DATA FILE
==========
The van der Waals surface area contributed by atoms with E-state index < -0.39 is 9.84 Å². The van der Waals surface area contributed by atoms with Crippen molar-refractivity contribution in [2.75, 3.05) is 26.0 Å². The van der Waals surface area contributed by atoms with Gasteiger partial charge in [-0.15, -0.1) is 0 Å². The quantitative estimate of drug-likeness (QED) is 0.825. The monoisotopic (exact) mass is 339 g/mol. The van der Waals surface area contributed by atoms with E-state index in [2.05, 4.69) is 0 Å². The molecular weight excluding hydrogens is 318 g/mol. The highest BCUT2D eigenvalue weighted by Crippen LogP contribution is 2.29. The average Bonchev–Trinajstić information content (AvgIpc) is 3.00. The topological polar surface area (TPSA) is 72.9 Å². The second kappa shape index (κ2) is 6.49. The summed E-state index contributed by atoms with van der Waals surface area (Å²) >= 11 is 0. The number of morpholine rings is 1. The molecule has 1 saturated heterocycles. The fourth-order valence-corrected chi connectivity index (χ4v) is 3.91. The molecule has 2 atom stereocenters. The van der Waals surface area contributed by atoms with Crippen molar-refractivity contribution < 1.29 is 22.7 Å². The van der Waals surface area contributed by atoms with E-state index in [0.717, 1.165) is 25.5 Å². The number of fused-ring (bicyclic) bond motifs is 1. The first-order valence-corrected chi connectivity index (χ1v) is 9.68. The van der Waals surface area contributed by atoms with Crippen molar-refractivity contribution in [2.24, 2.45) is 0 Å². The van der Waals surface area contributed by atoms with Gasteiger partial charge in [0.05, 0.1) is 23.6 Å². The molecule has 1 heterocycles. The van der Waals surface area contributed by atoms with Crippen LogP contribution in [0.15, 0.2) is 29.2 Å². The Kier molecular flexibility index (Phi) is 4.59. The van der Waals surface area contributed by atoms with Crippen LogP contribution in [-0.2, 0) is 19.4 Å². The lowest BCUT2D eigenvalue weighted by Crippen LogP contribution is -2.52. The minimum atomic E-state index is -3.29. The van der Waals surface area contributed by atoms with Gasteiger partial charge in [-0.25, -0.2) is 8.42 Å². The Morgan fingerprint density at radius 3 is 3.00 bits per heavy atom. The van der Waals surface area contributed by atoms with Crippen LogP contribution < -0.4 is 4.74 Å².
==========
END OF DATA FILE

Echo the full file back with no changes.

The van der Waals surface area contributed by atoms with E-state index < -0.39 is 9.84 Å². The van der Waals surface area contributed by atoms with Crippen molar-refractivity contribution in [2.75, 3.05) is 26.0 Å². The van der Waals surface area contributed by atoms with Gasteiger partial charge in [-0.15, -0.1) is 0 Å². The quantitative estimate of drug-likeness (QED) is 0.825. The monoisotopic (exact) mass is 339 g/mol. The van der Waals surface area contributed by atoms with E-state index in [2.05, 4.69) is 0 Å². The molecular weight excluding hydrogens is 318 g/mol. The highest BCUT2D eigenvalue weighted by Crippen LogP contribution is 2.29. The average Bonchev–Trinajstić information content (AvgIpc) is 3.00. The topological polar surface area (TPSA) is 72.9 Å². The second kappa shape index (κ2) is 6.49. The summed E-state index contributed by atoms with van der Waals surface area (Å²) >= 11 is 0. The number of morpholine rings is 1. The molecule has 1 saturated heterocycles. The fourth-order valence-corrected chi connectivity index (χ4v) is 3.91. The molecule has 2 atom stereocenters. The van der Waals surface area contributed by atoms with Crippen molar-refractivity contribution < 1.29 is 22.7 Å². The van der Waals surface area contributed by atoms with E-state index in [0.717, 1.165) is 25.5 Å². The number of fused-ring (bicyclic) bond motifs is 1. The first-order valence-corrected chi connectivity index (χ1v) is 9.68. The van der Waals surface area contributed by atoms with Crippen molar-refractivity contribution in [2.24, 2.45) is 0 Å². The van der Waals surface area contributed by atoms with Gasteiger partial charge in [0.05, 0.1) is 23.6 Å². The molecule has 1 heterocycles. The van der Waals surface area contributed by atoms with Crippen LogP contribution in [0.15, 0.2) is 29.2 Å². The Kier molecular flexibility index (Phi) is 4.59. The van der Waals surface area contributed by atoms with Crippen LogP contribution in [-0.2, 0) is 19.4 Å². The lowest BCUT2D eigenvalue weighted by Crippen LogP contribution is -2.52. The minimum atomic E-state index is -3.29. The van der Waals surface area contributed by atoms with Gasteiger partial charge in [-0.25, -0.2) is 8.42 Å². The Morgan fingerprint density at radius 3 is 3.00 bits per heavy atom. The van der Waals surface area contributed by atoms with Crippen LogP contribution < -0.4 is 4.74 Å².